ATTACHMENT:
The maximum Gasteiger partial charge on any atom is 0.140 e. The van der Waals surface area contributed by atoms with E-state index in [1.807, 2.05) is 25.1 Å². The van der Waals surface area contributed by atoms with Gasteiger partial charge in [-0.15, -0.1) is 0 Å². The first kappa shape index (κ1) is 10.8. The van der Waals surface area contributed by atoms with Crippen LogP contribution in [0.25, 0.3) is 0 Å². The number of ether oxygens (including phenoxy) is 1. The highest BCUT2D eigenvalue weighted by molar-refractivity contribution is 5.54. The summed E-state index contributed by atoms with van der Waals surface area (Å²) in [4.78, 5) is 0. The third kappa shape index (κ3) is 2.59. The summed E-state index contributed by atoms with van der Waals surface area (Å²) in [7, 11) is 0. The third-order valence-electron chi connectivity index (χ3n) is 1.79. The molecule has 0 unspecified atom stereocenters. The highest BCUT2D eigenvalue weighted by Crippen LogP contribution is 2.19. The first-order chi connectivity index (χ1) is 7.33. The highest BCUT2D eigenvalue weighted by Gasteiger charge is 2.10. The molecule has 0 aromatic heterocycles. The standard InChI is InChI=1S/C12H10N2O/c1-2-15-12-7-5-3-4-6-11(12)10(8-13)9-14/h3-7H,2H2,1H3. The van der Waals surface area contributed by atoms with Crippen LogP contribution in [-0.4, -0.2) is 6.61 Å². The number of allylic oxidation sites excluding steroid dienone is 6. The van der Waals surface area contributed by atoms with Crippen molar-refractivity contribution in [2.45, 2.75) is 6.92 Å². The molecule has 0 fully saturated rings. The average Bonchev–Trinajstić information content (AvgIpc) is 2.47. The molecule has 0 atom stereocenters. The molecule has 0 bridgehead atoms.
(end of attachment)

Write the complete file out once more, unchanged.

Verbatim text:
The maximum Gasteiger partial charge on any atom is 0.140 e. The van der Waals surface area contributed by atoms with E-state index in [1.807, 2.05) is 25.1 Å². The van der Waals surface area contributed by atoms with Gasteiger partial charge in [-0.15, -0.1) is 0 Å². The first kappa shape index (κ1) is 10.8. The van der Waals surface area contributed by atoms with Crippen LogP contribution in [0.25, 0.3) is 0 Å². The number of ether oxygens (including phenoxy) is 1. The highest BCUT2D eigenvalue weighted by molar-refractivity contribution is 5.54. The summed E-state index contributed by atoms with van der Waals surface area (Å²) in [4.78, 5) is 0. The third kappa shape index (κ3) is 2.59. The summed E-state index contributed by atoms with van der Waals surface area (Å²) in [7, 11) is 0. The third-order valence-electron chi connectivity index (χ3n) is 1.79. The molecule has 0 unspecified atom stereocenters. The highest BCUT2D eigenvalue weighted by Crippen LogP contribution is 2.19. The first-order chi connectivity index (χ1) is 7.33. The highest BCUT2D eigenvalue weighted by Gasteiger charge is 2.10. The molecule has 0 aromatic heterocycles. The standard InChI is InChI=1S/C12H10N2O/c1-2-15-12-7-5-3-4-6-11(12)10(8-13)9-14/h3-7H,2H2,1H3. The van der Waals surface area contributed by atoms with Crippen LogP contribution in [-0.4, -0.2) is 6.61 Å². The number of allylic oxidation sites excluding steroid dienone is 6. The van der Waals surface area contributed by atoms with Crippen molar-refractivity contribution in [2.45, 2.75) is 6.92 Å². The molecule has 0 fully saturated rings. The average Bonchev–Trinajstić information content (AvgIpc) is 2.47. The molecule has 0 atom stereocenters. The molecule has 0 bridgehead atoms.